U.S. Markets Snap Losing Streak

Wall Street bounced back Friday from a global selloff that knocked nearly 6 percent off the Dow industrials over the previous three days.

The Dow Jones industrial average closed up 152.16, or 2 percent, at 7,784.69, in a day marked by wide swings. The Dow was off more than 100 points in morning trading.

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On the week, the Dow fell 244.08 points, or 3.0 percent, after three winning weeks in a row.

On the year, the Dow is off 123.56 points, or 1.6 percent, following gains of 33 percent, 26 percent, and 22 percent, in 1995, 1996, and 1997, respectively.

"Stocks are still not reacting well to bad news," said Peter Green, technical strategist at Gruntal & Co. "In the very near-term, it looks like the Dow's Sept. 1 low of 7,400.30 will hold, but I think the upside is limited."

Morning comments by President Clinton encouraged traders Friday.

The president, speaking to reporters, said the U.S. should seize the initiative in restoring order to the global economy. He said he has ordered the U.S. Export-Import Bank to offer short-term credit to bolster U.S. commerce in Latin America.

"We don't have to have a worldwide recession," Clinton said.

"There's a rumor that's making the rounds that the U.S. will, with the participation of others, come up with some type of credit facility for the emerging markets," said Joseph LaVorgna, vice president and financial market economist at Deutsche Bank.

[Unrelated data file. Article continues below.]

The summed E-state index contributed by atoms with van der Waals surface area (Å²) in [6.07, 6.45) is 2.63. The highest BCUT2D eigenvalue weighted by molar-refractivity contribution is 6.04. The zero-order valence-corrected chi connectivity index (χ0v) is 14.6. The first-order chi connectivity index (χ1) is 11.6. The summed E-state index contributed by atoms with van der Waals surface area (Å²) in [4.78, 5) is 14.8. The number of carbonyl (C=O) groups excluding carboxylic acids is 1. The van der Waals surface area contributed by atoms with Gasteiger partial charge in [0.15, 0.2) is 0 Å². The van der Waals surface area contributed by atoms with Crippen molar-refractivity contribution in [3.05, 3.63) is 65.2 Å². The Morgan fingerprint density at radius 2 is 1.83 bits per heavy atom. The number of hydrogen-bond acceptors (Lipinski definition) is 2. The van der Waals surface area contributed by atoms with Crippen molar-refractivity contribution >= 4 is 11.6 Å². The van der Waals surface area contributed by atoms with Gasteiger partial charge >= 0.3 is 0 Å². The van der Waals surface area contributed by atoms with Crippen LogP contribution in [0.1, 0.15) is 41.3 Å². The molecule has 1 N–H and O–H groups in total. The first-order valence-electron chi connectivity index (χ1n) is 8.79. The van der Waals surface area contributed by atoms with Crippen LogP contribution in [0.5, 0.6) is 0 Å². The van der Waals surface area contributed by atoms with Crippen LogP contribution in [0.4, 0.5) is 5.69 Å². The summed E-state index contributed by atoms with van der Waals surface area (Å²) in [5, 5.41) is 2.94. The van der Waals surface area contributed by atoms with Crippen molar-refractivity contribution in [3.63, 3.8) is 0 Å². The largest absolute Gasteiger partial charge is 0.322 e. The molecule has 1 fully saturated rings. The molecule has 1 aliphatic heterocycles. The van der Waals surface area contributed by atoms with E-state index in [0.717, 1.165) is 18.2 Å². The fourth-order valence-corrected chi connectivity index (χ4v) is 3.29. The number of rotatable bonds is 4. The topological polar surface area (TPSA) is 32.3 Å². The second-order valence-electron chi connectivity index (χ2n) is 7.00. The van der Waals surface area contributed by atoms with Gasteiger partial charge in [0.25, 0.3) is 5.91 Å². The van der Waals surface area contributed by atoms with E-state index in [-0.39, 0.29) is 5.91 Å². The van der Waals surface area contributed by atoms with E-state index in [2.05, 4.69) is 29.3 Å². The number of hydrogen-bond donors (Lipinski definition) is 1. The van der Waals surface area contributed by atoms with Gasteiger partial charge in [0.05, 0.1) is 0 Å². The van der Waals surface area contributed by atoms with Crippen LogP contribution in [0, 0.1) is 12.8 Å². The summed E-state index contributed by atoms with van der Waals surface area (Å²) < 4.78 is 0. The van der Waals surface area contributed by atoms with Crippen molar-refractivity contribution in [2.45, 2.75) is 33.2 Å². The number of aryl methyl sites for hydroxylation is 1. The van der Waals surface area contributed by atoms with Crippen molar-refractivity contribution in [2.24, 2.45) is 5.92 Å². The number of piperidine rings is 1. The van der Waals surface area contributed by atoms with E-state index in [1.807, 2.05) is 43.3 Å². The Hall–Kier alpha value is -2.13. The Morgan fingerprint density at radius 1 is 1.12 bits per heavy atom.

Clinton's words only added fuel to the speculation.

Later Friday, U.S. Treasury Secretary Robert Rubin said the thrust of Saturday's conference of finance ministers and central bankers from the Group of Seven industrialized nations will be "largely on Japan" and added that the U.S. stance on the dollar is unchanged.

But Rubin stopped short of providing details or even the existence of a wide-ranging plan to shore up emerging-market economies.

On Monday, the International Monetary Fund and World Bank will also hold meetings.

Volume was very heavy, a market positive.

Last week's rescue of hedge fund Long-Term Capital anagement from the edge of collapse by a group of financial concerns has kept investors worried about the extent of other funds' trading losses on banks and brokerages.

Some participants wondered whether banks' exposure to hedge funds might result in a credit crunch similar to that of the early 90's.

On Friday, another major hedge fund, Omega Advisors, stepped forward to quell speculation that it was on the brink of shutting down. "Nothing could be further from the truth," Chairman Leon Cooperman said in a statement.

Meanwhile, on the economic front, the government reported that 69,000 new nonfarm jobs were added to the nation's payrolls in September, the weakest showing since January 1996.

In addition, the unemployment rate edged up to 4.6 percent from August's 4.5 percent.

The data reinforced the markets' perception that U.S. economic growth is ebbing, and strengthened the notion that the Federal Reserve will have to lower short-term interest rates further in the months ahead.

Technology sector idled after two days of fierce liquidation, but Internet-related shares snapped back from their two-day drubbing as volume escalated. The hard-hit financial sector also bulled higher, led by the bank group, which had lost about 30 percent from its July high.

Retailers and oil industry shares also traded higher.

In Friday's market indicators:

  • The Standard & Poor's 500 Index rose 1.6 percent.
  • New York Stock Exchange winners topped losers by 17 to 13.
  • On the Big Board floor, turnover rose 1 percent to 903 million shares.